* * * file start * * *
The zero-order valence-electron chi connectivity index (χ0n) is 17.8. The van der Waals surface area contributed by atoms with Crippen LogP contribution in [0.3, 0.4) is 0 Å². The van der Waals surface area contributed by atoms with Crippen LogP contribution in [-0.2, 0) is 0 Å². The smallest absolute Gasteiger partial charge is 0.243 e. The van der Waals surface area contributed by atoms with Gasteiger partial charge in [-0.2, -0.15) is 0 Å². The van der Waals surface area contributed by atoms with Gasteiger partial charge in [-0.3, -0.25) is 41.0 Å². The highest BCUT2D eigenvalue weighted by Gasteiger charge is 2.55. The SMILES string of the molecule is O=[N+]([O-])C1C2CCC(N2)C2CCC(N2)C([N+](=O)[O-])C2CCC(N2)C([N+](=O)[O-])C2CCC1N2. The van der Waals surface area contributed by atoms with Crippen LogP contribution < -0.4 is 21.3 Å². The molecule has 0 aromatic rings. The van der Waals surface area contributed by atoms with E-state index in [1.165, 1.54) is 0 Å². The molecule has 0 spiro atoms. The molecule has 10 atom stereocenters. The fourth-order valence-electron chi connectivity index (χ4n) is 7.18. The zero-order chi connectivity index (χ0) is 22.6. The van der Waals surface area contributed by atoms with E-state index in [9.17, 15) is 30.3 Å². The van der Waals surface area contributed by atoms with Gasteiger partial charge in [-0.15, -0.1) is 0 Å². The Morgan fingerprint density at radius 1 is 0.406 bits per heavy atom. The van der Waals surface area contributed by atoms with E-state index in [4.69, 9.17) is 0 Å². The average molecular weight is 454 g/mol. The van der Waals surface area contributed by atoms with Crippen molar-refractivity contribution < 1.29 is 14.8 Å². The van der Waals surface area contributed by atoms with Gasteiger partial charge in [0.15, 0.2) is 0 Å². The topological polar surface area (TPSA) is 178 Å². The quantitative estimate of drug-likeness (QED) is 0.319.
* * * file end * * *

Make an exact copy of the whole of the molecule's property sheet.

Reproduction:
The zero-order valence-electron chi connectivity index (χ0n) is 17.8. The van der Waals surface area contributed by atoms with Crippen LogP contribution in [0.3, 0.4) is 0 Å². The van der Waals surface area contributed by atoms with Crippen LogP contribution in [-0.2, 0) is 0 Å². The smallest absolute Gasteiger partial charge is 0.243 e. The van der Waals surface area contributed by atoms with Gasteiger partial charge in [-0.2, -0.15) is 0 Å². The van der Waals surface area contributed by atoms with Gasteiger partial charge in [-0.3, -0.25) is 41.0 Å². The highest BCUT2D eigenvalue weighted by Gasteiger charge is 2.55. The SMILES string of the molecule is O=[N+]([O-])C1C2CCC(N2)C2CCC(N2)C([N+](=O)[O-])C2CCC(N2)C([N+](=O)[O-])C2CCC1N2. The van der Waals surface area contributed by atoms with Crippen LogP contribution < -0.4 is 21.3 Å². The molecule has 0 aromatic rings. The van der Waals surface area contributed by atoms with E-state index in [1.165, 1.54) is 0 Å². The molecule has 0 spiro atoms. The molecule has 10 atom stereocenters. The fourth-order valence-electron chi connectivity index (χ4n) is 7.18. The zero-order chi connectivity index (χ0) is 22.6. The van der Waals surface area contributed by atoms with E-state index in [9.17, 15) is 30.3 Å². The van der Waals surface area contributed by atoms with Gasteiger partial charge in [-0.15, -0.1) is 0 Å². The Morgan fingerprint density at radius 1 is 0.406 bits per heavy atom. The van der Waals surface area contributed by atoms with E-state index in [4.69, 9.17) is 0 Å². The average molecular weight is 454 g/mol. The van der Waals surface area contributed by atoms with Crippen molar-refractivity contribution < 1.29 is 14.8 Å². The van der Waals surface area contributed by atoms with Gasteiger partial charge in [0.15, 0.2) is 0 Å². The topological polar surface area (TPSA) is 178 Å². The quantitative estimate of drug-likeness (QED) is 0.319.